President Rodrigo Duterte today said that Filipinos should not be afraid of the recently signed anti-terrorism law—then in the same breath accused multi-awarded journalist Maria Ressa of deception.
“For the law-abiding citizens of this country, I am addressing you with all sincerity. Do not be afraid if you are not a terrorist, if you are not planning to destroy the government, to blow up the church, to blow up the public utilities,” Duterte said in Filipino and English in a publicly broadcast speech that was aired early this morning.
Instead of allaying public fears, however, Duterte once again threatened to snuff out perceived enemies of the state.
“As they say: ‘Duterte kills here and there.’ That’s true. If you kill people, I will really kill you. You can bet on that on the grave of your father and mother,” the country’s chief executive said.
“If you do that to the people, if you kill them wantonly, then I will take it as a right to kill you,” he warned.
Filipinos have protested the bill’s passage on the streets and on social media, rejecting some of its provisions including the warrantless arrest and detainment of suspected terrorists for up to 24 days. Lawyers and human rights groups have also spoken out about the vague and broad definition of terrorism under the law, which they alleged will lead to an abuse of power.
Days after Duterte signed the Anti-Terrorism Act of 2020, at least one congressman and a lawyers’ group filed a petition before the Supreme Court seeking to temporarily halt the implementation of the law because it was allegedly unconstitutional. The law is scheduled to take effect on July 15.
Ressa a ‘fraud’
It’s no secret that Duterte hasn’t been a fan of news website Rappler, which has written reports critical of his administration. But the president didn’t mince words about how he truly felt about the outlet’s chief executive officer.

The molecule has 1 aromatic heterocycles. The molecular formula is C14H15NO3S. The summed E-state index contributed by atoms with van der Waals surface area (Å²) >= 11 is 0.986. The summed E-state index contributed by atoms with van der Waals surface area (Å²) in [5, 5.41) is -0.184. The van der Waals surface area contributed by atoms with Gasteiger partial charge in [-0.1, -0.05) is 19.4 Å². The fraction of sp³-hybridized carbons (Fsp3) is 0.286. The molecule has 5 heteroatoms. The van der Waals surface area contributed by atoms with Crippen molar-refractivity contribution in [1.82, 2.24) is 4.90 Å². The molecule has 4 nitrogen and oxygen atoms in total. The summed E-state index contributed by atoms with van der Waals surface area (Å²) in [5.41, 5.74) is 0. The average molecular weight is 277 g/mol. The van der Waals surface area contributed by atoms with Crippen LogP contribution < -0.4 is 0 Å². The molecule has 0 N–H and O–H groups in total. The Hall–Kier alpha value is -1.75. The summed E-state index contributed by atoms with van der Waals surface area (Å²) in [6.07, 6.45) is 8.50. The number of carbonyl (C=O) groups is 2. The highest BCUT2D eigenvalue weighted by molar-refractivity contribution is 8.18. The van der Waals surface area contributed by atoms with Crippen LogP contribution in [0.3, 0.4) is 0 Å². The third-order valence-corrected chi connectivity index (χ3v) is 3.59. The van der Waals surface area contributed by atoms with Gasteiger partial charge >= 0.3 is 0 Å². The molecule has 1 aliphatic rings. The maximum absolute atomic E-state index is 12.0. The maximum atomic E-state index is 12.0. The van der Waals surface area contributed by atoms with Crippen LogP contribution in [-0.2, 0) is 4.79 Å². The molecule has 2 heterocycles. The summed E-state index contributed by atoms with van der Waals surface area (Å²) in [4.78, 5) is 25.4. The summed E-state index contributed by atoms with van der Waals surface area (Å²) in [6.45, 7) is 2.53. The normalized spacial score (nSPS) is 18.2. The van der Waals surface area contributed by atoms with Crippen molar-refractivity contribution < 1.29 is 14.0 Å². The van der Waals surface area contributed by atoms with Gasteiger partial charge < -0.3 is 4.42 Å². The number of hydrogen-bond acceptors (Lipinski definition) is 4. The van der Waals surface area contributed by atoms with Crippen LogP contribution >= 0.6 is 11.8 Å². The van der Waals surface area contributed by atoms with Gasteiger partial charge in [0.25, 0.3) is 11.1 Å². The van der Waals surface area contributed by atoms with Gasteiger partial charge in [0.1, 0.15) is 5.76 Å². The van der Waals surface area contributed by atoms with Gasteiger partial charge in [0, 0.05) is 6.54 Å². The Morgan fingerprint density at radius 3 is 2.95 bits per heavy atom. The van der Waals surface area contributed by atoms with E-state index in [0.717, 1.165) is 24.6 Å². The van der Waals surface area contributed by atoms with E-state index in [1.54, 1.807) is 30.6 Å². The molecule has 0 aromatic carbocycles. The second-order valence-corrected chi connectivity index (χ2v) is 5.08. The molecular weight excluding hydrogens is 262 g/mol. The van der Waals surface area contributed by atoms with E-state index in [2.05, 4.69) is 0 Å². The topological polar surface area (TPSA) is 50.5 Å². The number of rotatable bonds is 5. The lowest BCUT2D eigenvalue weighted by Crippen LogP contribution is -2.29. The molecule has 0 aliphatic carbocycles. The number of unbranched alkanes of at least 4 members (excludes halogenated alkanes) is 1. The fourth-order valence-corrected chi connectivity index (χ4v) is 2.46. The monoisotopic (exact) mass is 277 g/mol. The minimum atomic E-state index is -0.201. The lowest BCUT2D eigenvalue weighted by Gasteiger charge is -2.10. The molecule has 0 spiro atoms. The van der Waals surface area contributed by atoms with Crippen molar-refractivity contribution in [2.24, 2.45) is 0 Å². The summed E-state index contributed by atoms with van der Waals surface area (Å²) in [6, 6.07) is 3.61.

“Ressa is a fraud, believe me. Give us time. Too early for you to enjoy your awards. You are a fraud, actually. We are just compiling at this stage, and someday in bold letters, we will show your incongruity,” Duterte said about the Princeton-educated veteran journalist.
Duterte, who supposedly believes that politicians should not be onion-skinned, also said that he “skips” reading articles on Ressa’s news site because it just portrays him in a bad light.
“I don’t read it. If It’s not good for me, I’m just wasting my time,” the president added.
Ressa, along with former researcher-writer Reynaldo Santos Jr., was convicted of cyberlibel on June 15 in connection with a 2012 report which alleged that businessman Wilfredo Keng loaned vehicles to the late Chief Justice Renato Corona, who was impeached for undeclared wealth. Keng has denied this allegation and filed a complaint against Ressa and Santos five years after the publication of the article.
The conviction was condemned in the country and overseas, with many saying that it was a blow on the Philippines’ free press. The case is on appeal while Ressa and Santos are out on bail.
Apart from the cyberlibel conviction, Ressa is facing a string of charges such as tax evasion. She believes that the charges against her are politically motivated because of Rappler’s critical coverage on the Duterte government.
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